II. Sexual grooming in Singapore
A. The rationale of the offence

5 The offence of “sexual grooming of a minor under 16”10 was introduced in Singapore as part of the amendments to the Penal Code11 in 2007,12 in response to the increase in Internet-related sexual crimes.13

Section 15 of the UK Sexual Offences Act 2003,14 on which our s 376E was drafted, had been introduced in the UK to “strengthen Police's hand in preventing any harm from befalling the victim”.15 In 2006, the number of molestations and rapes in Singapore in which the victims had met their perpetrators over the Internet or phone chat lines had increased, and teenagers made up 64% of molestation victims and 84% of rape victims.16 Although the increase in numbers in Internet-related crimes was not considered to be significant,17 they suggested a need to have in place provisions for the protection of minors.

6 Further, household access to the Internet in Singapore had seen a significant increase from 64% in 2004 to 74% in 2007.18 This rapid adoption of the Internet raised concerns in Parliament about possible “sex predators prowling the online landscape for prey under the guise of making friends”.19

7 More recently, in 2013, Singapore was reported to be have the world's second highest social media penetration rate at 59%, more than double the global average of 26%.20 In January 2017, this figure increased to 77%, well surpassing the global average of 37%.21 In January 2019 the rate stood at 79%.22 As high as 90% of youths aged 15 to 19 use social networking sites such as Facebook, Twitter or Instagram.23

8 Anecdotal evidence seems to support a trend of sex predators increasingly leveraging the Internet to carry out grooming activities. For example, in March 2015, an engineer who had sexually groomed 31 boys on Facebook and had either sodomised or had oral sex with the boys at his rented flat, in hotels and at a swimming complex, was convicted of 12 charges of sexual penetration of a minor and sentenced to 30 years in prison.24 This was described by the prosecutors as the “worst case of sexual offences against pubescent males”.25 In January 2016, a freelance badminton coach was sentenced to five years' imprisonment for sexually grooming his young student and pressuring the 14-year-old boy to engage in sexual activities. He was charged with 15 counts under the Penal Code for the sexual assault of a minor and one count for the possession of obscene films.26 Also in January 2016, a 39-year-old married man was charged with statutory rape and the sexual grooming of a 12-year-old girl after he had had sex with her in the backseat of his car, three days after meeting her through a mobile phone messaging application, in what Prosecutors described as “every parent's nightmare”. He was sentenced to 12 years' jail and nine strokes of the cane.27 A similar sentence was imposed on a 21-year-old man in 2018 for grooming and sexually assaulting a 12-year-old girl.28 A construction worker who had groomed and raped a 12-year-old was sentenced to 22 years in prison and given 18 strokes of the cane in 2019.29 Offenders have been reported to use popular social media sites such as Friendster, Facebook and dating applications to contact and exploit victims.30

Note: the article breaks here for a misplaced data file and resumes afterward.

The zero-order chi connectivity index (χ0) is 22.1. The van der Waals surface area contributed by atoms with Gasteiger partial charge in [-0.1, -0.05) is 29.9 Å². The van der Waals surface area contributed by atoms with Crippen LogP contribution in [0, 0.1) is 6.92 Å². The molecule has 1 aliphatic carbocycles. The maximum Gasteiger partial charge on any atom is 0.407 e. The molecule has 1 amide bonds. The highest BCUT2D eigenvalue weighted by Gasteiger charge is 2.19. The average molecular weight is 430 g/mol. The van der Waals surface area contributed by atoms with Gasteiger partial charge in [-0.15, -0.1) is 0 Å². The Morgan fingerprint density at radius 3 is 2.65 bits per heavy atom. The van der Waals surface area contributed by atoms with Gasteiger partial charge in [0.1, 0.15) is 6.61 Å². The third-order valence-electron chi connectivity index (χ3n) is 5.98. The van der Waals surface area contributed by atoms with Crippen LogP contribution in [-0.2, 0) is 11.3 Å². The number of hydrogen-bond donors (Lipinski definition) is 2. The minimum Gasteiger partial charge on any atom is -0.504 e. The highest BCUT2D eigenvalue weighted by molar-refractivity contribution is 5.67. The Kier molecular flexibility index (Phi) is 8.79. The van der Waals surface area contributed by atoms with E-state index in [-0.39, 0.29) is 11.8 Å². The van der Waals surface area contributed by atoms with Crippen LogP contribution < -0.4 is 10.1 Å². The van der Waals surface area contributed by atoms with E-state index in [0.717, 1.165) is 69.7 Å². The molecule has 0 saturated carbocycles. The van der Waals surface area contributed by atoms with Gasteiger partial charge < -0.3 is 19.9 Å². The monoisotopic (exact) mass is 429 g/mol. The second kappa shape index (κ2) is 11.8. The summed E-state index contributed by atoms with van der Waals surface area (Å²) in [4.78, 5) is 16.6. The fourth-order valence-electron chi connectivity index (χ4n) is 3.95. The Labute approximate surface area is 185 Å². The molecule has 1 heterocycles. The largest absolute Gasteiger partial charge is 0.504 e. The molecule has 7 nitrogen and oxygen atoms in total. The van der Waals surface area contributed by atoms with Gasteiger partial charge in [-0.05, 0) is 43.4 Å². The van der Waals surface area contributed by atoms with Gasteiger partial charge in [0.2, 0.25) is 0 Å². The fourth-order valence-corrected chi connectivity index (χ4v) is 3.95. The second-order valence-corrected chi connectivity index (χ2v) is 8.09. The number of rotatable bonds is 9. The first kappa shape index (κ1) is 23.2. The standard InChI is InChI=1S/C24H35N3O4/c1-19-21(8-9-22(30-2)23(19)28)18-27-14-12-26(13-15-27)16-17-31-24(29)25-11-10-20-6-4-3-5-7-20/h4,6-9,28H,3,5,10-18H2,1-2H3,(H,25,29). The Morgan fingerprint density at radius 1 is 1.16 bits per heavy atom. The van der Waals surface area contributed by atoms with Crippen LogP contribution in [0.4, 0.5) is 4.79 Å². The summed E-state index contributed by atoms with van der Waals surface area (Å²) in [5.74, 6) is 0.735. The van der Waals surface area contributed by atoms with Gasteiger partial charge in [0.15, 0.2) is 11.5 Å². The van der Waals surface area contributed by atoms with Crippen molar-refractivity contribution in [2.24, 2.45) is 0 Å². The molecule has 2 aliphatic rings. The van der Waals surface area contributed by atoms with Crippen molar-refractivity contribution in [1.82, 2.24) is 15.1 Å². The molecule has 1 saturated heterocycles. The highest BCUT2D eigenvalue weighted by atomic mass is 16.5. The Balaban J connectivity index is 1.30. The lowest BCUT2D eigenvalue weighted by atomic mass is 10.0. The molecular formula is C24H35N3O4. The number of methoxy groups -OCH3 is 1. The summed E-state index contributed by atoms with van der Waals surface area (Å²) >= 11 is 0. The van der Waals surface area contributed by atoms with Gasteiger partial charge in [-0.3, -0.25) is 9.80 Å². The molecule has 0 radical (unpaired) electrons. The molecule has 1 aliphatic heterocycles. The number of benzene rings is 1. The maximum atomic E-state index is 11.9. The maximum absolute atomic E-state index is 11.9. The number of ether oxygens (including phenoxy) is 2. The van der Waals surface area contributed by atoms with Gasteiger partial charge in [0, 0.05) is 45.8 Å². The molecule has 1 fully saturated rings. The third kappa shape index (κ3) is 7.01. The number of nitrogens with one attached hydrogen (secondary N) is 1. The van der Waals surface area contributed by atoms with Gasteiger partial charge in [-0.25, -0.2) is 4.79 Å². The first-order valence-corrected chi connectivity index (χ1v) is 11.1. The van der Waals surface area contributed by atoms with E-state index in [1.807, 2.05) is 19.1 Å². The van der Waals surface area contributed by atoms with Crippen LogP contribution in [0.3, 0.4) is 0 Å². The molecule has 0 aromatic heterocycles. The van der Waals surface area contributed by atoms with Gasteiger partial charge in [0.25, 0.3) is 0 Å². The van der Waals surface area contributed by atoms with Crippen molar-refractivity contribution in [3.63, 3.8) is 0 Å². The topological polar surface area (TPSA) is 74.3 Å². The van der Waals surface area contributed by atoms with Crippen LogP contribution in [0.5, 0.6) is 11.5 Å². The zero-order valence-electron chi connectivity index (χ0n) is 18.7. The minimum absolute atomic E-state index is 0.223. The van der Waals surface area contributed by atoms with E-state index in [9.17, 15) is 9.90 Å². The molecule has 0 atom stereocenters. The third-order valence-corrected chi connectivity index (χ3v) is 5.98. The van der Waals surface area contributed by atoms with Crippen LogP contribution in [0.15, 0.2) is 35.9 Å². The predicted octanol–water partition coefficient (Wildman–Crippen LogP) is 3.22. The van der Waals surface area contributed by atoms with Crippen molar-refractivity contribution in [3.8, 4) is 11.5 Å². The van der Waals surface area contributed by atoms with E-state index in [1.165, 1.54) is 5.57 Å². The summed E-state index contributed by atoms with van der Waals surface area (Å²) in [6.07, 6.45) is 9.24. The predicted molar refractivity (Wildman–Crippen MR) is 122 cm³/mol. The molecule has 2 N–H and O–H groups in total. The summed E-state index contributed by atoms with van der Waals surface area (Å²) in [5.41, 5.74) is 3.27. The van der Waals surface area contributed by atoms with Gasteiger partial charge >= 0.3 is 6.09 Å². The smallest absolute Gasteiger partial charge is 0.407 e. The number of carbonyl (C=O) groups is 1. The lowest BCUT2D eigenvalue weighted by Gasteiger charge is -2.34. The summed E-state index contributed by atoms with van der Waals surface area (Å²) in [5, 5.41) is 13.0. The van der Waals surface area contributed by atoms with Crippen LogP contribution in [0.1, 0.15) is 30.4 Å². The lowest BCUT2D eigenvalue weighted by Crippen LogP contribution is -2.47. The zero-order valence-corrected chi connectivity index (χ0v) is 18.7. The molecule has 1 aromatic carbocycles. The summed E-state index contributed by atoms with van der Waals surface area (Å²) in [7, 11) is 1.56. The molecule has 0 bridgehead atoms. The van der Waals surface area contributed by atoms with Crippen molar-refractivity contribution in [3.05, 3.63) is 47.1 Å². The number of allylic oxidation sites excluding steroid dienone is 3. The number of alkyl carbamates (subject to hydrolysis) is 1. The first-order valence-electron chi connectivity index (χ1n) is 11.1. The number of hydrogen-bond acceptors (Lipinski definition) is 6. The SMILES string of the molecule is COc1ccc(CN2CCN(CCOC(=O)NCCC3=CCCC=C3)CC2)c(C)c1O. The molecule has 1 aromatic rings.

9 These are but a few examples of how sex predators are trawling the Internet for easy prey amongst the technologically savvy and sexually curious children and young persons. The urgency to seek preventive rather than reactive measures was accentuated by a combination of the

easy accessibility of mobile technology, the façade of anonymity, the ease at which sex predators prowl for easy prey, and the naivete and curiosity of the youths in sexual matters.31
B. The statutory provision

10 The offence of “sexual grooming of a minor under 16”, under s 376E of the Penal Code as drafted in 2007 provides as follows:

Any person of or above the age of 21 years (A) shall be guilty of an offence if having met or communicated with another person (B) on 2 or more previous occasions

(a) A intentionally meets B or travels with the intention of meeting B; and

(b) at the time of the acts referred to in paragraph (a) —

(i) A intends to do anything to or in respect of B, during or after the meeting, which if done will involve the commission by A of a relevant offence;

(ii) B is under 16 years of age; and

(iii) A does not reasonably believe that B is of or above the age of 16 years.

[emphasis added]

11 As originally defined in s 376E, sexual grooming essentially involves preparatory acts of meeting or communicating, on at least two previous occasions, with a minor below 16 years of age and meeting or travelling to meet the minor with the intention of doing an act in respect of a prescribed sexual offence including rape and sexual assault.32 As explained in Parliament in 2007, the rationale for the provision is to allow law enforcement...